Netflix, As MPAA Member, Will Benefit From Access To China, Says Charles Rivkin – CinemaCon

Among the terms the studios have been understood to be desirous of are another increase in the number of films officially allowed into the market on an annual basis as well as a hike in the share of turnstiles.
Overall, the MPAA's previous five-year agreement with China (which pre-dates Netflix's membership) went into effect in February 2012, when the number of quota films was increased as was the revenue share, which was upped to 25%.
The deal excluded mainland China where Youku retained dibs. The company in February acquired global SVOD rights to this year's mega-blockbuster The Wandering Earth. In 2017, it entered a licensing deal with iQiyi which has since expired. The streaming giant has been unable to crack the vast market with its online platform. This could potentially be good news for Netflix in China, if indeed it ever intends to go the theatrical route there.
The crackdown in the wake of the Fan Bingbing scandal has led to a production slowdown as local companies scramble to comply with government scrutiny. And with that, China this year is expected to need Hollywood product more than ever to fill its screens. Already in the past two years, it has gone beyond the contractual 34-film quota floor, granting access to a greater number of studio movies in the fourth quarter.” />
A new set of terms has been stalled amid Donald Trump’s on-and-off trade war with the Middle Kingdom, but a "hopeful" Rivkin said today that it is "in the interest of both countries to find a resolution," particularly as China's box office has grown so exponentially.
Netflix, he said, is "plugged into this agreement" given its MPAA status, but Rivkin also noted it would depend on what the streamer's "theatrical policies might be" for the market. As an official member of the MPAA, Netflix "will benefit from Chinese access, if they wish to go into the market," MPAA chief Charles Rivkin told Deadline today. Rivkin was addressing ongoing discussions surrounding a new film agreement with the Middle Kingdom, saying the contract "is being reexamined" and that the USTR is negotiating directly with the Chinese government.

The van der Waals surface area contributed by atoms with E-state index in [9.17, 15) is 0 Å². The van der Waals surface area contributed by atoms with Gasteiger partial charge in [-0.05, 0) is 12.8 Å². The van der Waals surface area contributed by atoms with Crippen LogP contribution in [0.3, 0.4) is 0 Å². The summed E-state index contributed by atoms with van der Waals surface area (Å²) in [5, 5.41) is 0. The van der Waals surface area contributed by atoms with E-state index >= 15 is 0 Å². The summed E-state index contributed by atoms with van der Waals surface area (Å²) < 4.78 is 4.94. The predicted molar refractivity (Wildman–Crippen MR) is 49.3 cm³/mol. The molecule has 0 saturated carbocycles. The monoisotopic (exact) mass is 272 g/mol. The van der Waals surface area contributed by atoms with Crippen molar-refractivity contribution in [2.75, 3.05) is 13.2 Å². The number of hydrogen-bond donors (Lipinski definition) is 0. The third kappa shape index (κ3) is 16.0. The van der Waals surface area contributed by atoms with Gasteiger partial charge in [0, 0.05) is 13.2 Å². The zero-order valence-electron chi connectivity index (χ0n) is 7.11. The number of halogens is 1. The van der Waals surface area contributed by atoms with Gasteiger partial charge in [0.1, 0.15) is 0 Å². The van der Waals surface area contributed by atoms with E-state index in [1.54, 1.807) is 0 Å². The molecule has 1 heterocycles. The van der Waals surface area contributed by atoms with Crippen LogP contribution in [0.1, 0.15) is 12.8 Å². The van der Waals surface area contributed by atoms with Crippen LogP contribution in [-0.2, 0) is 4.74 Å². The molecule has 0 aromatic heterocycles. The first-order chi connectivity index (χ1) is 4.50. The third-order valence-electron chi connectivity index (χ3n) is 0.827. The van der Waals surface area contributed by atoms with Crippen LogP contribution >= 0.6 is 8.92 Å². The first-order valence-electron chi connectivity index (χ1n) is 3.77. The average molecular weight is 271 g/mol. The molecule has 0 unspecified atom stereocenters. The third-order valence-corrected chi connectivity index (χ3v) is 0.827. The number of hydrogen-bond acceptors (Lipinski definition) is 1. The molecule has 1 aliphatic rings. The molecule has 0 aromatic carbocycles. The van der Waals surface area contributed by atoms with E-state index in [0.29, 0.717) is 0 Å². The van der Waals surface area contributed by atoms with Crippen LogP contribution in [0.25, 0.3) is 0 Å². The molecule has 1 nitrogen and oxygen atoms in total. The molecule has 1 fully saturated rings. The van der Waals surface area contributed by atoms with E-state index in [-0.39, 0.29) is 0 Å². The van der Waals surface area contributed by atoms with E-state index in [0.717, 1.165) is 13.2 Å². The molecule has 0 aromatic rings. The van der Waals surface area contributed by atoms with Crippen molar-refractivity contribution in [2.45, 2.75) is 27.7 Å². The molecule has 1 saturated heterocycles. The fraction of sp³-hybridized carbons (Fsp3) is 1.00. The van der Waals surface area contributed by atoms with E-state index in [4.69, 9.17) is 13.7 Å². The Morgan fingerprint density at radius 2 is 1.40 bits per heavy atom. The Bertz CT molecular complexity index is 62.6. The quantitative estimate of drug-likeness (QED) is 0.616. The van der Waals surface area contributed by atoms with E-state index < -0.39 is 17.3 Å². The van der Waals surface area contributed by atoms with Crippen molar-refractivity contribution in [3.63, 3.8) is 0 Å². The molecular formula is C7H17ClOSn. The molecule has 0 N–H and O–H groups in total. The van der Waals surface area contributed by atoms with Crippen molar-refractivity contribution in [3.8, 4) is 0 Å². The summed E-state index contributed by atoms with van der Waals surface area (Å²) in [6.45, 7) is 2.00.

Can There Really Be Too Many Movies? In The Streaming Era, Maybe.

But I’m beginning to wonder if the studio types didn’t have a point.
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That group’s 2017 report found 777 domestic theatrical releases. If its new tally is also up 18 percent, the grand total will be something like 917. Boxofficemojo.com tracked 873 films last year, up 18 percent from 740 the year before, and the MPAA numbers have tended to run higher. When Charles Rivkin of the Motion Picture Association of America and John Fithian of the National Association of Theater Owners present their annual ‘state of the industry’ talk at CinemaCon next month, an accompanying statistical report will probably peg the number of domestic theatrical film releases at more than 900—twice what it was when the chiefs were complaining.
Of those, fewer than 100 will have taken in more than $25 million at the domestic box-office. Well over half will have had less than $200,000 in ticket sales, meaning they went to digital aggregators without ever making a noticeable impression on the public. The rest will live mainly on digital services, including streamers like Netflix, Hulu and Amazon.
Whether this is good, bad, or indifferent is hard to say. But it’s bound to become a factor when governors of the Motion Picture Arts and Sciences soon consider whether Oscar-qualifying films should meet a new, higher theatrical release standard, in order to separate them from small-screen, digital entertainment.
They didn’t like the squeeze. When Warner Communications acquired Lorimar-Telepictures in 1989 and closed its prolific movie division, I can even remember one Warner film executive explaining: “It was our turn to take one down.”
But there’s something to be said for the theory that a stiff level of resistance in the film business, a relatively high bar, makes everyone work harder to get over it. A film that has to win a following in theaters—or, at the least, has to win Roma-like promotional backing from a streaming service like Netflix—is going to give a whole lot more than passing thought to its audience.